The farmers are also extremely worried about the next season's paddy cultivation. The respondent estimated that he would need a minimum of Rs 8,000 to 10,000 in cash to prepare for the paddy sowing next month. He reported that the price of paddy seeds is as high as Rs 350 per kg, an hour of ploughing in the field with a tractor costs Rs 1,200, and the purchase and application of manure and fertilisers would be an additional expense. Paddy cultivation is extremely important for the food security of the inhabitants of the village, as it is cultivated mainly for household consumption.
Impact on Workers in the Non-agricultural Sector
Daily wage workers engaged in non-agricultural work such as construction and loading/unloading are the worst affected by the lockdown. Most have been out of work for a month now, incurring a loss of about Rs 250 per day. One of the casual wage workers in the village remarked, "We do not receive timely wages even for the work we do, this time we could not even work, what will we get? No one knows how we will feed our children.”
Two respondents—a driver and a domestic worker—used to work for a monthly salary. The driver reported that his employer has agreed to give him Rs 2,000 to help sustain his family through the lockdown. The female domestic worker reported that her employer has stopped taking her calls and that she has probably lost her job. She is a single mother and has three school-going children to feed.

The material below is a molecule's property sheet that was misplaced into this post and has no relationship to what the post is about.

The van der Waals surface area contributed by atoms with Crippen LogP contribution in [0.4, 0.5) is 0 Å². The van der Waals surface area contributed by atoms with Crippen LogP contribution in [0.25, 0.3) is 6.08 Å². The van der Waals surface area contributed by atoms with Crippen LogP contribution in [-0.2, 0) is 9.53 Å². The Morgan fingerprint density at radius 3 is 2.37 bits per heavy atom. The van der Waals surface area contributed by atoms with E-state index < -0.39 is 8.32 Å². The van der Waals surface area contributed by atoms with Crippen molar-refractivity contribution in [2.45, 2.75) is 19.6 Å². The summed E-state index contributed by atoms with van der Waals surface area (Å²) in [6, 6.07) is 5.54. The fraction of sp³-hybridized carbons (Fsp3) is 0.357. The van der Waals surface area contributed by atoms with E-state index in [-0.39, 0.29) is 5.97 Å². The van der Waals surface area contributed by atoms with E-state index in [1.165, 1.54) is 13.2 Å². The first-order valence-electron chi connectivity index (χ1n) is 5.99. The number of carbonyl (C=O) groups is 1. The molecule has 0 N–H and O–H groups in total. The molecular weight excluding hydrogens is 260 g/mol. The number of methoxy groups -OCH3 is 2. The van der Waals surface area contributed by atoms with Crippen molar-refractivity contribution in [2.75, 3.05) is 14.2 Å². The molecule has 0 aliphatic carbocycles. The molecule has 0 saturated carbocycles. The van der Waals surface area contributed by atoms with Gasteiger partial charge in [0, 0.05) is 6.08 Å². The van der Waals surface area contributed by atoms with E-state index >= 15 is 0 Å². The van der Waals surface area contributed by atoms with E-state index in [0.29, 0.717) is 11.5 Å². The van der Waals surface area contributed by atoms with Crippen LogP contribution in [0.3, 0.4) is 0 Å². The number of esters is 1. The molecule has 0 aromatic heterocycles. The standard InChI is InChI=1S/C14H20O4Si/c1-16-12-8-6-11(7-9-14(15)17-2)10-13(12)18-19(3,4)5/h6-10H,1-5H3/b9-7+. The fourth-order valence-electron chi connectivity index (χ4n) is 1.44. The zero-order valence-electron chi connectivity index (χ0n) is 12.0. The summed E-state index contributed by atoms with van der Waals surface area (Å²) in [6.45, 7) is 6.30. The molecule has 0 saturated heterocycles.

A respondent who teaches at an I.T.I institute in Ranchi reported that he has been working throughout the lockdown period, helping the government with administrative work. He has attended various training programs to do with the COVID-19 pandemic and has been granted a pass to commute to the city every day. He reported that he expects his salary to be credited in time, and does not anticipate facing financial problems during this period.
Social Protection Schemes during the COVID-19 Crisis
Owing to inadequate rainfall, the paddy yield last year was quite low. As a result, most households have already run out of food grains. In such times, rations distributed under the Public Distribution System have been a source of relief to the people in the village. The respondents reported that all ration card holders in the village received their grain entitlements for two months in the first week of April. However, most households did not receive any kerosene oil at this time. Also, households that did not have a ration card, or had members who were not listed on the ration card, did not receive any grain.
The widow of an ex-member of the armed forces reported that she is relieved that she receives a monthly pension of Rs 7,000, which is what she has to live on during the lockdown. She also reported that she has a heart condition but has run out of her medications. There is no doctor in the village who she can visit in order to continue her treatment.
The role of social protection schemes in providing relief to people in distress cannot be overstated. While it is important that the lockdown and social distancing are enforced in order to curb the spread of COVID-19, people in areas like this village are at great risk of being pushed into extreme poverty and hunger in the absence of strong state support.
[This report is based on telephonic interviews conducted between April 20 and 22 with nine respondents in the village: three are male peasants who cultivate small landholdings, one man works as a driver in Ranchi city, one is the widow of an ex-member of the armed forces, one woman works as a domestic worker in a landlord's house near the village, one man teaches at an I.T.I institute in Ranchi and two men are non-agricultural casual wage workers who mostly work outside the village.]
The author is a Research Scholar at the Centre for Economic Studies and Planning, Jawaharlal Nehru University, New Delhi.